Today’s New York Times story on Bain Capital and China is a perfect example of how Mitt Romney’s ties to the firm will continue to be a headache for him, even when everyone agrees he has done nothing wrong and is not responsible for any questionable behavior.
That is the case with this story, in which long after Romney left Bain, a company fund purchased a Chinese company that supplies the Chinese government with cameras that are almost certainly being used, in part, to monitor and suppress dissidents. This particular story, however, is not about protecting dissidents but rather tying Romney to Bain’s activity. Romney’s family has a blind trust that has holdings in the fund that bought the Chinese company, though by definition the family had no say in the investment. Though the headline targets Romney, here are a few quotes from throughout the story that Romney’s detractors should keep in mind:
- “Mr. Romney has had no role in Bain’s operations since 1999 and had no say over the investment in China.”
- “In a statement, R. Bradford Malt, who manages the Romneys’ trusts, noted that he had put trust assets into the fund before it bought Uniview. He said that the Romneys had no role in guiding their investments. He also said he had no control over the Asian fund’s choice of investments. ”
- “Bain employees have also made substantial contributions to Democratic candidates, including President Obama. ”
- “Most video surveillance equipment is not covered by the sanctions, even though a Canadian human rights group found in 2001 that Chinese security forces used Western-made video cameras to help identify and apprehend Tiananmen Square protesters. ”
- “ ‘A lot of the stuff we’re talking about is truly dual use,’ said Mr. Reinsch, a former Commerce Department official in the Clinton administration. ‘You can sell it to a local police force that will use it to track down speeders, but you can also sell it to a ministry of state security that will use it to monitor dissidents.’ ”
“Dual use” seems to me a pretty weak defense, for the Chinese government’s brutal repression of its citizens is widely known. (No thanks to the New York Times, of course.) But if the Romneys did nothing wrong, why put his name in the headline? The reason to do so is to saddle Romney with Bain’s baggage. It may be misleading and dishonest (politics ain’t bean bag, I think Romney has himself said on separate occasions), but it does draw attention to how this has hindered Romney’s election bid.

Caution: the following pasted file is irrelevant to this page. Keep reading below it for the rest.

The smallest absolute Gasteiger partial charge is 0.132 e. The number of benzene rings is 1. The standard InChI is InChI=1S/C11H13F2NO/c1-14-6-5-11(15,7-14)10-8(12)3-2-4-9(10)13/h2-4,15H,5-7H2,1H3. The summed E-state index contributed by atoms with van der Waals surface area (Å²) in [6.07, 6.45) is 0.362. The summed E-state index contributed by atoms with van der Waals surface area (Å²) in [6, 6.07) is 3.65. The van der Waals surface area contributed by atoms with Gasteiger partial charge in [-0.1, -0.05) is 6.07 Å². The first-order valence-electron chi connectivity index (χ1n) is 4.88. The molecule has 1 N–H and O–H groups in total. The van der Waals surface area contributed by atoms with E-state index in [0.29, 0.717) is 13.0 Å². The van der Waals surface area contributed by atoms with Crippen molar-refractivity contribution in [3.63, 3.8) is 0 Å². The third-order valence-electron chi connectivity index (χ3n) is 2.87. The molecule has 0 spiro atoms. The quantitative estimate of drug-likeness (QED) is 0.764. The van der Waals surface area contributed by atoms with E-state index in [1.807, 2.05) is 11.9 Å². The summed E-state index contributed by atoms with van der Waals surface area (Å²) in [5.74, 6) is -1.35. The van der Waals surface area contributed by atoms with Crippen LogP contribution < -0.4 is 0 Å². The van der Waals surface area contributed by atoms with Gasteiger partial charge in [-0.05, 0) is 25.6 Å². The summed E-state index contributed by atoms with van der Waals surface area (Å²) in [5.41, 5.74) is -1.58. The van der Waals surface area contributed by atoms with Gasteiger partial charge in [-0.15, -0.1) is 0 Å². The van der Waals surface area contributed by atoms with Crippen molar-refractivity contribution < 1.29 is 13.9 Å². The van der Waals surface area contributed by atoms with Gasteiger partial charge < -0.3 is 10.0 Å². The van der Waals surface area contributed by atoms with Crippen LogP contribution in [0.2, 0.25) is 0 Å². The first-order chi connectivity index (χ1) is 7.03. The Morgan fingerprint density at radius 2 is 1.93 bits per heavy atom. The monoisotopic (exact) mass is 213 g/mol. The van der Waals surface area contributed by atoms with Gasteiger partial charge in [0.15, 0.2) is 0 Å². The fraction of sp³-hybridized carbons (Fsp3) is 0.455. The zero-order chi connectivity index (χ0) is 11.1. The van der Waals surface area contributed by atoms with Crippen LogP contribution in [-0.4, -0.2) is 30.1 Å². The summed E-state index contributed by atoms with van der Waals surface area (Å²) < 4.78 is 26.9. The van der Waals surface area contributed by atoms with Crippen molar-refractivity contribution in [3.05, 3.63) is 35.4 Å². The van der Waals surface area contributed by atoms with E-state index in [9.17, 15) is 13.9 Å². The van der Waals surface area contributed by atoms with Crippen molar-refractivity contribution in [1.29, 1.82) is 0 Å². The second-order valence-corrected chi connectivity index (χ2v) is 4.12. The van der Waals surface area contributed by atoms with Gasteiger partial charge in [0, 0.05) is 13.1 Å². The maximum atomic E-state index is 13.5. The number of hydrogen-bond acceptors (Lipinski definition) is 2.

When Newt Gingrich bought the rights to an excruciatingly silly movie about Bain, there were reasons to dismiss it. The trailer, for example, featured a woman suggesting that Romney had roving death squads to silence former employees. (The death squads thankfully never materialized.) In addition, two of the four companies featured in the film as being victims of the firm’s profit motive were not under Romney’s management at the time.
A clip in the movie was portrayed as Romney getting his shoes shined on the runway before boarding a plane, but was actually Romney getting wanded by security. In the end, the movie turned out to have portrayed its subject about as accurately as “Game Change” portrayed Sarah Palin and her handlers–that is, as a caricature based on liberal conventional wisdom.
But perception is a tricky thing, especially in politics. If the left can successfully portray Bain Capital as operating with nefarious intent and questionable practices, it won’t matter much whether Romney was involved in particular cases. People will wonder what in the world he was doing running a company like that. The Romney campaign has seemed ill-prepared throughout this campaign to deal with Bain-related roadblocks. This article is just a taste of why they don’t have that luxury.